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Anne Rice
Prince Lestat
Alfred A. Knopf / Random House
US Hardcover First Edition
ISBN 978-0-307-96252-2
Publication Date: 10-28-2014
460 Pages; 196 Pages; $28.95
Date Reviewed: 10-26-2014
Reviewed by: Rick Kleffel © 2014

Index:  Horror  Fantasy  Science Fiction  General Fiction

The voice is one that has been with us since many of us were children. Lestat de Lioncourt has whispered to us, he has roared for us; but now it is he who is hearing voices. Or rather, a voice. And we, courtesy Anne Rice, are hearing his. It's a very welcome return.

With 'Prince Lestat' Anne Rice finally pull out all the stops. She fills in the gaps, and brings together the many episodes set in her vision of a world co-inhabited by vampires. Questions are answered, but they lead to deeper and even more knotty threads. This is the book her many readers have been waiting for, and it lives up to its title and the needs of her readers. Anne Rice has finally made her world ours.

With a nod to the fantasy and science fiction genres, both deep strains that are a part of her work, even though she writes charmingly accessible mainstream fiction, 'Prince Lestat' open with a scene-setting "Blood Genesis" and a poetic dictionary of the "Blood Argot" favored by her vampires. Tucked away at the back of the book are handy summaries of just about every damned thing she's written. This is a risky reach. But Rice pulls off all this setup with admirable aplomb. It's beautifully written, and it helps.

Rice has been careful in her past work to delineate the origin of the manuscripts in the Vampire chronicles. The books are real within the world of the books themselves. She plays with story within story, creating arcane documents that map across one another, but have never been particularly serial. With 'Prince Lestat' she aims change that tack, and she succeeds in the course of this novel in tying together the many threads to give us one huge story. It's world-building as page-turning.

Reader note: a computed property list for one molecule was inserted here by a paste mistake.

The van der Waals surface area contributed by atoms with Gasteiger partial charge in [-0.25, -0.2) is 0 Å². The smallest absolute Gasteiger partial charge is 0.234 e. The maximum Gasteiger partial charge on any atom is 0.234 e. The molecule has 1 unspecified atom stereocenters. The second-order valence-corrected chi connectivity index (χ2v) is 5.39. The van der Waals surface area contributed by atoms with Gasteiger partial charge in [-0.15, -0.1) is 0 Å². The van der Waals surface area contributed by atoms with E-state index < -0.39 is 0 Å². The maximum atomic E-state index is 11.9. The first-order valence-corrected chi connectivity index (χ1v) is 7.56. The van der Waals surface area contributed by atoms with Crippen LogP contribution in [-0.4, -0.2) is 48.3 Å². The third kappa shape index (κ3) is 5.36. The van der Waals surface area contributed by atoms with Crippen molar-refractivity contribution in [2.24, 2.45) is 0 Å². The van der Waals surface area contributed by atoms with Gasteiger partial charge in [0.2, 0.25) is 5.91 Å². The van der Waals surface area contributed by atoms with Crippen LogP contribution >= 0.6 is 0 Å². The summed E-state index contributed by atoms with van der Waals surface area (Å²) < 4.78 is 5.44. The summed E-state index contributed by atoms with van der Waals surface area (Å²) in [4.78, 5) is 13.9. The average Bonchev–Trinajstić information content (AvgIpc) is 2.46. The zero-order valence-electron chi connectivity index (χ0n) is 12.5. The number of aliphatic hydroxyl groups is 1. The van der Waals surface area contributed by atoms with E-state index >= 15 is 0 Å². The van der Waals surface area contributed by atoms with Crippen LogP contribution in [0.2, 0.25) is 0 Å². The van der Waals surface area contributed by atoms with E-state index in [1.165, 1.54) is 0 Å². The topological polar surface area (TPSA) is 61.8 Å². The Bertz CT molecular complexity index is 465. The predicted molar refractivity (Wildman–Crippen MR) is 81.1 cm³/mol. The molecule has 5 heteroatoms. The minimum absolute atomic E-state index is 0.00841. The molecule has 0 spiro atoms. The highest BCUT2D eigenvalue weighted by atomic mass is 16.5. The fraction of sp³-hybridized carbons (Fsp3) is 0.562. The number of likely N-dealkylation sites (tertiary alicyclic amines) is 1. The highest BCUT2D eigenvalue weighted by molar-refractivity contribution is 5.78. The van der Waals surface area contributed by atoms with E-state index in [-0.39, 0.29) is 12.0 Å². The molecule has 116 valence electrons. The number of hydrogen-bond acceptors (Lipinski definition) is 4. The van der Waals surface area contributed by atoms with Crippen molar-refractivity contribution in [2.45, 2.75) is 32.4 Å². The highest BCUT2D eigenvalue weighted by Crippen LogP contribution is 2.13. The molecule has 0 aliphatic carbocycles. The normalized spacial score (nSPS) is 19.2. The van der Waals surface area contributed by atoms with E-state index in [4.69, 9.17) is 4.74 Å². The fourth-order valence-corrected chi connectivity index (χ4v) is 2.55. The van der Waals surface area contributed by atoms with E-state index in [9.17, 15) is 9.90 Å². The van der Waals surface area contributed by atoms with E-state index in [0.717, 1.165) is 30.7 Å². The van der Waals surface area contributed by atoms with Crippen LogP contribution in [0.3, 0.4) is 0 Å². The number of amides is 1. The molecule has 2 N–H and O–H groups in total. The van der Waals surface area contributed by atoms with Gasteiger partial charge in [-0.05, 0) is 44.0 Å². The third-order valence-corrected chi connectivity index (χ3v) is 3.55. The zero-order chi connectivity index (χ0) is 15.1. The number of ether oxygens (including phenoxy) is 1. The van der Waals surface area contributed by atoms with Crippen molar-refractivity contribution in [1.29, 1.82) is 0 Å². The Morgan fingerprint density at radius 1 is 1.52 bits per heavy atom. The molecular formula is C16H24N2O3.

The story begins with Lestat hearing The Voice. All too soon it becomes apparent that he's not the only one, but he's more immune to it than others. There's a threat to the world of vampires and the vampires of this world. The scrabbling factions communicate via an Internet radio show and Lestat becomes the go-to choice for leader. As ever, the Bartleby of the vampire world would prefer not to, but he may find his choices shrinking.

Rice tells lots of stories here an plays with current events, the science-fictional nature of her creatures, their religious myths and others while threatening the vampires with a fate worse than being undead. It's a neat trick i you can pull it off, and Rive manages to do so with the same sort of classy, poetic feel that we find in her best work. She's also become much better at giving her novels a more rip-roaring plot. No matter where you left off in the Vampire Chronicles, this is a great place to pick up.

Even if you've never read Rice's work, 'Prince Lestat' gives you enough backdrop to take hold of your imagination. Rice's prose is always gorgeous and her characters subtle and complex. You'll meet new and surprising characters here, explore some engaging moral and scientific dilemmas, and see old characters suddenly thrust into a world of cell phones and social media.

'Prince Lestat' is no simple thriller, though it will keep you awake with some fairly gruesome scenes and a pitch-black sense of humor. It speaks to sequels, but is just what we need now. New blood for old vampires. Science poetry and the technology of magic. Anne Rice need not know magic. She knows story.

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